A Myeloablative Conditioning Regimen and Total Body Irradiation Followed by the Transplantation for Patients With Hematological Malignancy
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|ClinicalTrials.gov Identifier: NCT00597519|
Recruitment Status : Completed
First Posted : January 18, 2008
Results First Posted : February 12, 2016
Last Update Posted : February 12, 2016
In this study two cord blood collections will be used to increase the number of cord blood cells you will receive on transplant day. We call this a "double unit" cord blood transplant. A previous study suggests double unit cord blood transplant may have a better result. The main purpose of this study is to find out how good a cord blood transplant using two cord blood collections from two different babies is at curing you of your cancer. Double unit cord blood transplants are now being studied as a way to increase the number of cord blood cells given to bigger children and adult patients.
Based on studies that have already been done double unit cord blood transplant appears to be safer than if only one cord blood unit is used. However, double unit cord blood transplant is a fairly new form of treatment.
|Condition or disease||Intervention/treatment||Phase|
|Cancer Leukemia Myelodysplastic Syndrome Non-Hodgkin's Lymphoma||Drug: Fludarabine, Cyclophosphamide Procedure: Transplantation||Phase 2|
|Study Type :||Interventional (Clinical Trial)|
|Actual Enrollment :||28 participants|
|Intervention Model:||Single Group Assignment|
|Masking:||None (Open Label)|
|Official Title:||A Myeloablative Conditioning Regimen Consisting of Cyclophosphamide, Fludarabine and Total Body Irradiation Followed by the Transplantation of Unrelated Donor Double Unit Umbilical Cord Blood Grafts for Patients With Hematological Malignancy.|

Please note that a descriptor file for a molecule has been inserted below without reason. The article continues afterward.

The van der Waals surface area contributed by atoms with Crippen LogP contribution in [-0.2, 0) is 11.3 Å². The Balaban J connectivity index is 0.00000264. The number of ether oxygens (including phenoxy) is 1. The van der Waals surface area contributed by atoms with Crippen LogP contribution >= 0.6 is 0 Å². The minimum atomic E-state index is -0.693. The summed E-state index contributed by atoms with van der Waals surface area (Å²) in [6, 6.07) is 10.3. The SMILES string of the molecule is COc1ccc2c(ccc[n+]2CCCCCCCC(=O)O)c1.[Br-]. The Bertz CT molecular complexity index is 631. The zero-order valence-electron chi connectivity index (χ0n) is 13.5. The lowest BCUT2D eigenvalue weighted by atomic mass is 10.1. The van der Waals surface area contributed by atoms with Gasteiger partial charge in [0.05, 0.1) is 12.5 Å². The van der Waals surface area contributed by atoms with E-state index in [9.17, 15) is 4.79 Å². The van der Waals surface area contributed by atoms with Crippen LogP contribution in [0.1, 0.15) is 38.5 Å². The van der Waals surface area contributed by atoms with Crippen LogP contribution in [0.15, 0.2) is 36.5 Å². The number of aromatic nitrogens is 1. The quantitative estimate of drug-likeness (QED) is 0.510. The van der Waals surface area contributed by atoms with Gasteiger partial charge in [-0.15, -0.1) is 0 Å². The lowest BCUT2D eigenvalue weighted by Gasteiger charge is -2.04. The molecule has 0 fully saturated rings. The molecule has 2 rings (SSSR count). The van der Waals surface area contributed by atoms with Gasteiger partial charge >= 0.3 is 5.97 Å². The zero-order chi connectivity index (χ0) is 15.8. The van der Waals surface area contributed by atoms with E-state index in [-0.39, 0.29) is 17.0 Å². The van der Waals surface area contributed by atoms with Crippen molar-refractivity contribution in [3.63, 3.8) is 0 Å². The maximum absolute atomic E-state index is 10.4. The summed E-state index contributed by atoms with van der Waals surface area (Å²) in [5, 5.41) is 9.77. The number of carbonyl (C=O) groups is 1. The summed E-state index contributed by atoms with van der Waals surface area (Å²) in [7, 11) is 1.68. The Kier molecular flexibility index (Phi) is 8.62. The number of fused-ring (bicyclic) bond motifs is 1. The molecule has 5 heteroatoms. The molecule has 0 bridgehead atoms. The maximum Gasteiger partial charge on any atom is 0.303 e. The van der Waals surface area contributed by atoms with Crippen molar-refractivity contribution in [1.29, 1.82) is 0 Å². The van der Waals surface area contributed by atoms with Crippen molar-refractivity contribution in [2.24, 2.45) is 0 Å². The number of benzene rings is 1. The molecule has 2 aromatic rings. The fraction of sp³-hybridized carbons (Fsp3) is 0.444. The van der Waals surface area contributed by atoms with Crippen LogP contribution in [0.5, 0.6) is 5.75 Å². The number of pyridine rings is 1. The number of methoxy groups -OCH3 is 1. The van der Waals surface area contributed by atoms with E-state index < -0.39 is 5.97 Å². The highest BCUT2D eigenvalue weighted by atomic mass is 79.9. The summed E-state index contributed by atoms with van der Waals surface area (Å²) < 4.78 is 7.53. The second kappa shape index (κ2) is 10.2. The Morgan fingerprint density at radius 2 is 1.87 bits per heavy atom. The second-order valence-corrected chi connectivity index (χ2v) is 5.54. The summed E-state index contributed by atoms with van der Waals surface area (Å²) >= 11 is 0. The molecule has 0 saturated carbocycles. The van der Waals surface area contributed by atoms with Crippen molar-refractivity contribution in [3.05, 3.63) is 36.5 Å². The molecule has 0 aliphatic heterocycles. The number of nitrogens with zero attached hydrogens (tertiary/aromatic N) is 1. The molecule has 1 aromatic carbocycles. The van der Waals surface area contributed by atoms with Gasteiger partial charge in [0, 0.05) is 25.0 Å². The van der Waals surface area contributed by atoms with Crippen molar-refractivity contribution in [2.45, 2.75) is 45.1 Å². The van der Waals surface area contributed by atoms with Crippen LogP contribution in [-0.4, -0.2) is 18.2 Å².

|Study Start Date :||March 2006|
|Actual Primary Completion Date :||September 2015|
|Actual Study Completion Date :||September 2015|
Patients with hematopoietic malignancy at high-risk for relapse or with advanced disease will receive myeloablative conditioning with cyclophosphamide (Cy), low dose fludarabine (Flu) and total body irradiation (TBI) with post transplantation cyclosporine (CSA) and mycophenolate mofetil (MMF) for GVHD prophylaxis.
Drug: Fludarabine, Cyclophosphamide
Fludarabine 25 mg/m2/day IV in the morning x 3 days (days -7, -6 and -5) for a total dose of 75 mg/m2 followed by Cyclophosphamide on days -6 and -5. 60mg/kg/day IV over 30-60 minutes x 2 days (days -6 and -5). High volume fluids should commence approximately 12 hours prior to drug and continue until 24 hours after second dose.
Total Body Irradiation: 125 cGy x 11 doses (TID on days -3, -2, -1 and BID on day 0) for a total TBI dose of 1375 cGy. Pediatric patients unable to tolerate a TID dosing schedule can receive 150 cGy x 8 doses (BID on days -3, -2, -1, and 0). All patients will receive GVHD prophylaxis with 2 drugs: Cyclosporine A and Mycophenolate mofetil (MMF).
Units should be given consecutively each over approximately 10-30 minutes.Pre-medication should include acetaminophen and diphenhydramine or hydroxyzine.G-CSF 5 mcg/kg/day IV/SQ (dose rounded to vial size to a maximum of 480 mcg) will be given from day +1 until ANC recovery.
The UCB ( Umbilical Cord Blood) collection known as a unit is processed to remove excess plasma and red cells, tested for sterility, HLA-typed, cryopreserved and stored. This protocol involves the administration of two UCB units from two different donors. The units will be thawed in the Cytotherapy Laboratory as per the current standard operating procedure.
- Overall Response [ Time Frame: 1 year ]To obtain a preliminary estimate of efficacy of double unit UCBT as measured by overall response.
To learn more about this study, you or your doctor may contact the study research staff using the contact information provided by the sponsor.
Please refer to this study by its ClinicalTrials.gov identifier (NCT number): NCT00597519
|United States, New York|
|Memorial Sloan Kettering Cancer Center|
|New York, New York, United States, 10065|
|Principal Investigator:||Juliet Barker, MBBS||Memorial Sloan Kettering Cancer Center|